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The problem with American healthcare or why the Affordable Care Act / Obamacare will not work.

With the ruckus going on in the government about the ACA, they seem to have missed understanding the real problem.

Why is American health care so expensive?

U.S. health spending reached an estimated $2.7 trillion dollars in 2010 and the health share of the gross domestic product is projected to increase from 17.6 percent in 2009 to 19.8 percent by 2020, according to a report from the U.S. Department of Health & Human Services. We have a health care system that is very expensive but does not work. When our health statistics are compared to other developed nations, we come out at or near the bottom of the list in a number of health areas. From 1992 to 2010 the US went from our healthcare system ranking number 18 to number 27 in terms of early death. Life expectancy at birth dropped from number 22 to number 27, while our healthy life expectancy fell from number 14 to number 26. Life expectancy rose from 75.2 years to 78.2 years, but our healthy life expectancy only increased from 65.8 years to 68.1 years during that time span. Although we are living longer, we don’t have good health. Our infant and maternal mortality rates are horrendous. And this is all in spite of the fact that we spend more money on healthcare than any country in the world.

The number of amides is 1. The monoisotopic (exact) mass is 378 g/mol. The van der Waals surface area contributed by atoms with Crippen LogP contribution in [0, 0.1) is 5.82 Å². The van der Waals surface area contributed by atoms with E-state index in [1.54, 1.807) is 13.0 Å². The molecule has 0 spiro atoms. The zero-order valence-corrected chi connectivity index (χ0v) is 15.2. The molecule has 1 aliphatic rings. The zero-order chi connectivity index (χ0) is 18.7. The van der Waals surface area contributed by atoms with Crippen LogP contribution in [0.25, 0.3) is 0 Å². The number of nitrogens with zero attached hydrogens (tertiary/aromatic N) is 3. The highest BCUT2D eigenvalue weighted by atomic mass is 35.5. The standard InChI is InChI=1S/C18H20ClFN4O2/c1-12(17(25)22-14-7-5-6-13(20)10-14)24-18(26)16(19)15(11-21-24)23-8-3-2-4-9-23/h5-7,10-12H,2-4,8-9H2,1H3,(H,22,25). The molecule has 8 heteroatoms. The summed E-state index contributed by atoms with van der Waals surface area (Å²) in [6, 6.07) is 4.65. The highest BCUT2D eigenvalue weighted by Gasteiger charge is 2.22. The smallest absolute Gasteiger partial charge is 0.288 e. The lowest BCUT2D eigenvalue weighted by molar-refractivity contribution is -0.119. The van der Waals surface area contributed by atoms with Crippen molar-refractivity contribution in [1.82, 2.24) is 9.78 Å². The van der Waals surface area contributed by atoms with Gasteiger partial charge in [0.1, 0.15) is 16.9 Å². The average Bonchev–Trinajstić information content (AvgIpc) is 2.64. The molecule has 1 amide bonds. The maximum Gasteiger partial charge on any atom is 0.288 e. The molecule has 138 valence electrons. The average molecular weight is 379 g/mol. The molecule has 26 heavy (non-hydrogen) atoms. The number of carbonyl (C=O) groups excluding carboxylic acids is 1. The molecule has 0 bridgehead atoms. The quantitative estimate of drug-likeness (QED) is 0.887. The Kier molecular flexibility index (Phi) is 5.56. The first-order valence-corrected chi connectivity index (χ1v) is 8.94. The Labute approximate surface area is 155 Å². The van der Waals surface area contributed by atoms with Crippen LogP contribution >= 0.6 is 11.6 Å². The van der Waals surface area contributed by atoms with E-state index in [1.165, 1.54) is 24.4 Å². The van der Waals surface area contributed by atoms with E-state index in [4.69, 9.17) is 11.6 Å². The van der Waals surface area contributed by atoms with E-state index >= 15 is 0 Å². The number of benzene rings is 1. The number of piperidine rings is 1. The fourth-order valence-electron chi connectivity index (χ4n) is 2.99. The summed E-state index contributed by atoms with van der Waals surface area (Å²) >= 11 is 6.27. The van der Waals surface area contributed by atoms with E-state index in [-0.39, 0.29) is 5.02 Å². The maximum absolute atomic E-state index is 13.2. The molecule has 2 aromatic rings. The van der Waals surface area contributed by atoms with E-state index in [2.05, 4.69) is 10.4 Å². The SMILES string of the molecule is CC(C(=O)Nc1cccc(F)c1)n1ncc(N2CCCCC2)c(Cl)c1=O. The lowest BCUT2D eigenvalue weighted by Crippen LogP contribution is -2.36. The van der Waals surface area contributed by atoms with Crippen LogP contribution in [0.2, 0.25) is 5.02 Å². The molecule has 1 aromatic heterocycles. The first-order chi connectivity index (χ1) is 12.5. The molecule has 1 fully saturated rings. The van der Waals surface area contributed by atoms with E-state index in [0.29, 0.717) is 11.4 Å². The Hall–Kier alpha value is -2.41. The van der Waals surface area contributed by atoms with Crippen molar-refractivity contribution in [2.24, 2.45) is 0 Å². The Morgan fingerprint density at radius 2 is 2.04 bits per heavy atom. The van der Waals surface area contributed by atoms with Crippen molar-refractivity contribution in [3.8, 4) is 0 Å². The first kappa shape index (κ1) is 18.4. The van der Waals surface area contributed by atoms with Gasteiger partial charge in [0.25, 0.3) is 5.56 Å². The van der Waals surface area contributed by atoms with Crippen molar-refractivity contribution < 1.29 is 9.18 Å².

From my perspective, here is where the problem lies. Our health care system is not designed to keep people healthy. It is designed to let them get sick and then suppress their symptoms with drugs or surgery. We also have confused prevention with early detection. All of the screenings, from simple blood tests to procedures like mammography are designed to detect illnesses that have already started.

Almost half of all Americans now use prescription drugs on a regular basis according to a CDC report that was recently released. According to the report, approximately one-third of all Americans use two or more pharmaceutical drugs and more than ten percent of all Americans use five or more prescription drugs on a regular basis. You don’t get healthy by taking more drugs or by having fewer organs.

The Affordable Care Act attempts to deal with the health care crisis by fixing the insurance problem. But this does just what the healthcare system does — it treats a symptom – a healthcare system that does not work to keep people healthy is very expensive, which makes insurance expensive. I certainly realize insurance companies are an issue. They contribute millions to their political cronies. Insurance premiums go up so fast that makes you dizzy and the top executives of the 5 largest insurance companies in the United States average $40 million a year in salary. I literally have seen insurance companies destroy families and ruin people’s lives, but that does not make them the cause of the health care crisis. The things that lawyers do also add over $50 billion a year to healthcare costs. But all of that is really a drop in the bucket when compared to the fact that there were more than 2 dozen pharmaceutical companies that made over a billion dollars in profits in 2008. Pharmaceutical companies aren’t in the business of saving lives. Rather, they are in the business of inflating the profit margins on their drugs as much as possible.

The truth is that we really don’t have a health care system in this country. We have a disease management system.

When they finally understand that the real culprit is a health care system that is designed to treat people’s symptoms after they get sick, then we can get the health care system fixed.

Eugene L. Packer, DC
Packer Chiropractic
Easton, MA

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